Although total revenues were up by almost 5 percent for the third quarter of 2006 over Q3 2005, operating income and net income were up by 22.82 percent and 80 percent, respectively.
Green Options On the Future
Call options can be used as a financing tool for fixed-cost renewable energy technologies.
The volatility of the asset—how much its price is likely to change in any given year—is a critical parameter in call-option valuation. Aggregate U.S. retail energy usage data shows total nominal electricity price volatility was 4.7 percent and 10.2 percent over the past 5 and 25 years, respectively. 1
Unfortunately, aggregate U.S. energy data is not terribly useful for calculating volatility because averaging eliminates much of the volatility of interest within and across markets. Figure 1 shows average retail electricity price data by sector 1973-2005 and monthly 2003-2005. Electricity price (and, to a lesser extent, price volatility) depends in part on buyer size, as can be seen by comparing residential to industrial buyer pricing in Figure 1. Buyer location also affects price volatility. The best way to determine volatility is to look at actual electricity prices paid in the past. According to Figure 2, average city electricity prices have risen almost 22 percent (from 45 percent to 54.8 percent) during the last 6 years; data is for 500-kWh blocks of electricity sold in U.S. cities.
We present call-option pricing data for two scenarios. In the first, the volatility is assumed to be 10 percent, and in the second, 15 percent. Since different users pay different prices in different regions, using a ratio (future price cap/current price) actually is more helpful than creating multiple tables, each with different current and ceiling prices. The price cap/current ratio of 1.5 means the ceiling price is 50 percent above the current price (2.0 means the ceiling price is twice the current price).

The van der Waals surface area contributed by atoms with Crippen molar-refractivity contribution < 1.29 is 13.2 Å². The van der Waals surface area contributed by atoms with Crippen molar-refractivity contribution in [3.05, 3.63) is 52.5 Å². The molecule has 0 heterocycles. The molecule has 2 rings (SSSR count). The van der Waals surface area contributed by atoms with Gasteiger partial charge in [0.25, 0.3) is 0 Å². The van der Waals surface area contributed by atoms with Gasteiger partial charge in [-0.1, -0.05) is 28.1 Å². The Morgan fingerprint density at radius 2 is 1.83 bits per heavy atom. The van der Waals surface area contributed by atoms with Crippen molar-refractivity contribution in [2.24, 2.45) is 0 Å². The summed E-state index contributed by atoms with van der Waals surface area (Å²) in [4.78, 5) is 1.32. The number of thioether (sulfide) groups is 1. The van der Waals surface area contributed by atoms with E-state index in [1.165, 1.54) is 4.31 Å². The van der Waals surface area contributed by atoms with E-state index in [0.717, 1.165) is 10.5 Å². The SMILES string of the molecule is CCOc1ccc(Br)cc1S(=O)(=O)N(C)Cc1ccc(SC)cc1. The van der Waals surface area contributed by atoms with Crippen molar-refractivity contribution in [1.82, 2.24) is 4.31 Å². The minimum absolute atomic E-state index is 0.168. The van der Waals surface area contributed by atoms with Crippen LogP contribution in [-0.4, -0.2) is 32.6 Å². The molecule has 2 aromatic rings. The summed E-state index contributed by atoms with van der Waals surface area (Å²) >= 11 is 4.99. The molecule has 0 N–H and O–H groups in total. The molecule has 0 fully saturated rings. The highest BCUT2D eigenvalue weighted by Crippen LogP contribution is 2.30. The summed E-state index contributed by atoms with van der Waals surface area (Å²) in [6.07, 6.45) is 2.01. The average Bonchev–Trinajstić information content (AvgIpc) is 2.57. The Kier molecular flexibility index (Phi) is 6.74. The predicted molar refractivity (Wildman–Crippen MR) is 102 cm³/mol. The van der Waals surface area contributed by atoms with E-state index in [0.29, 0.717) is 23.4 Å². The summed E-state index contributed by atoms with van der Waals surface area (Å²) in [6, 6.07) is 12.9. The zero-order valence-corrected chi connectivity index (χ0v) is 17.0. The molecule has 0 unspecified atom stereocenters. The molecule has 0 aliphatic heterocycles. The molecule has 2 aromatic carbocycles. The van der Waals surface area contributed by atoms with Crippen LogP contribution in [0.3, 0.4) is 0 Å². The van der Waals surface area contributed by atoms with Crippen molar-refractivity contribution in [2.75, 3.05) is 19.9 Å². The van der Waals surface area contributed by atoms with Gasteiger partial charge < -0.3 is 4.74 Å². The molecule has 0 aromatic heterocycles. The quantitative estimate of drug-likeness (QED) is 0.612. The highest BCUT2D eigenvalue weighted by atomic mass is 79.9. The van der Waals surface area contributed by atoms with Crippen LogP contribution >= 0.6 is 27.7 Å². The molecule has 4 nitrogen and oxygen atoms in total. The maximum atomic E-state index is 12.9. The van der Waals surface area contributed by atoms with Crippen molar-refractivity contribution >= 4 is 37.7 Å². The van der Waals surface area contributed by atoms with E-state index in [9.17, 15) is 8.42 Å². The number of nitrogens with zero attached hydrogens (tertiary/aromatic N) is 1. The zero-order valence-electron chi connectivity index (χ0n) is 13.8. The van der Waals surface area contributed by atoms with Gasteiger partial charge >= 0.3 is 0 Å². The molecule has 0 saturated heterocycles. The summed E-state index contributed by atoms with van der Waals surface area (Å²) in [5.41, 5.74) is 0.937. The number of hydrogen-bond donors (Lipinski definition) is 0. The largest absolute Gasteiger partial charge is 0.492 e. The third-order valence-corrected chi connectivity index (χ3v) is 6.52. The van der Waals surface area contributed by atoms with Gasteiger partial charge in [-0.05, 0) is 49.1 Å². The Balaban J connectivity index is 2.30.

Plugging the variables into a Black-Scholes calculator returns a call price expressed as a fraction of the current asset (electricity) cost. For simplicity, let’s assume the buyer currently pays 10 cents/kW-hour for electricity. To illustrate how to read the call-option price table, look at the first calculated number in Table 1 below: 0.17. This number means that this call option would cost 1.7 cents/kWh today. This call will cap the buyer’s electricity cost at 15 cents/kWh in 2016.
Tables 1 and 2 show that option value grows significantly over time, and selecting a higher future price cap will lower the call cost. Comparing call options with insurance, the price cap/current ratio works much like an insurance deductible: You can lower your insurance premium by selecting a higher deductible. In this case, the higher deducible exactly translates to a higher future energy price you are willing to pay. In most insurance products, you pay an annual or monthly premium for as long as you desire the insurance. In contrast, the call option is a single lump-sum payment for full protection for the given year. Of course, one can take this lump-sum payment and divide it up into smaller periodic payments by adding in the cost of financing.
One caveat in using a Black-Scholes valuation technique to value electricity call options is that Black-Scholes was developed primarily for valuing call options on stocks or other physical assets ( i.e., an asset that can be purchased and held/stored indefinitely). Electricity differs from a stock